Under current UK and Irish law certain threats against intellectual property infringement can backfire, with potential claimants then being turned into defendants and the burden of proof being reversed. However the rules relating to such threats vary considerably between patent, trade mark and design law.

However following the recommendations of a 2014 report the UK's Intellectual Property (Unjustified Threats) Act 2017 ("the Act") was drafted and recently granted royal assent. The Act harmonises UK law as to threats across patent, trade mark and design rights and allows for information on primary infringers to be collected from secondary parties. In particular the new law addresses:

  • Threats: What constitutes a 'threat' will be defined in statute in the next year but the Act does state that the definition will be expanded to cover threats in respect of "acts" done in the UK. This differs from the previous test that required that the communications involve a threat of action specifically in the UK courts.
  • Secondary Infringers: The Act allows for proceedings to be threatened against infringers for secondary infringing acts like distribution rather than just primary infringing conduct like manufacture. Also secondary infringers can also now be asked for details of a primary infringer as a last resort.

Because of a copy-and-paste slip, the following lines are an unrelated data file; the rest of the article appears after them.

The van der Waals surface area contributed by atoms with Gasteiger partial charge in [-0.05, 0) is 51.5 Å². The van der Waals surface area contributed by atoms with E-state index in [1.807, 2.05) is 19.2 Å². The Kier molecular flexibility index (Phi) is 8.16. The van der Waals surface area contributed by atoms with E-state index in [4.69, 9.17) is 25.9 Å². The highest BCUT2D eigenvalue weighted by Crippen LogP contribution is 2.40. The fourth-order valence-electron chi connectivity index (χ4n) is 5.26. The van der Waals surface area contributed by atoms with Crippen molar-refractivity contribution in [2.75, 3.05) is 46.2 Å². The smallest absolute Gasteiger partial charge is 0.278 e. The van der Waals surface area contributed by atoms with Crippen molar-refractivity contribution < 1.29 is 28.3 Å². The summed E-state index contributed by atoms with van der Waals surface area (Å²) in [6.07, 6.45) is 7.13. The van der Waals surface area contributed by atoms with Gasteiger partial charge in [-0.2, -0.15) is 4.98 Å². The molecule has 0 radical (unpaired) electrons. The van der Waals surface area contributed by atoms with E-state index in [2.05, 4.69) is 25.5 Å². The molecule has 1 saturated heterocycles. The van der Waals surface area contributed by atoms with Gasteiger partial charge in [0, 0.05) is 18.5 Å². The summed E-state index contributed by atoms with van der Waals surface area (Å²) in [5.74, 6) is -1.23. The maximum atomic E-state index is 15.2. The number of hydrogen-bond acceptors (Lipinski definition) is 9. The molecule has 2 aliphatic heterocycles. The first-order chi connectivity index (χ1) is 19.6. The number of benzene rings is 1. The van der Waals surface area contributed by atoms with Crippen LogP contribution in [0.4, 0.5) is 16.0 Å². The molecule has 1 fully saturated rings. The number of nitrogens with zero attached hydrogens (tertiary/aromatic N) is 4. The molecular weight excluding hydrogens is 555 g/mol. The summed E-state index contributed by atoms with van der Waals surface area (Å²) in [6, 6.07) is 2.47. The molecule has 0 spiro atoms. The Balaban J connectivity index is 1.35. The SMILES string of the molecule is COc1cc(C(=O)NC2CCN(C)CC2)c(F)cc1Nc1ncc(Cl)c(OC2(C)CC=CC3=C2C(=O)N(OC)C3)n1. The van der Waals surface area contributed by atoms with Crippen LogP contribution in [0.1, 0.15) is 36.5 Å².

• Permitted Communications: In line with the new rules on secondary infringers the Act will also create a 'safe harbour' for certain communications to secondary infringers. This will enable owners to investigate whether a primary act of infringement has occurred and who is to blame without having to worry about being sued for making inquiries.
  • Advisors: The Act creates an exemption for professional advisors by clarifying that if they make a communication that is perceived as a threat, the advisor will not be liable provided it was done on the instructions of a client and this is made clear in the communication itself.

It is expected that the Act will come into force in October 2017 after the UK Secretary of State has passed the accompanying statutory instruments and any final amendments have been considered.

While the Act does not have legal effect in Ireland the issues the Act addresses do exist as a result of a haphazard set of rules for 'groundless threats' under section 53 of the Patents Act 1992, section 24 of the Trade Marks Act 1996 and section 56 of the Industrial Designs Act 2001. Under these laws liability for both rights holders and legal professionals lacks specificity on key areas such as when threats are 'unjustifiable'. It is expected that it will only be a matter of time before Irish legislators follow the UK example and begin work on their own law.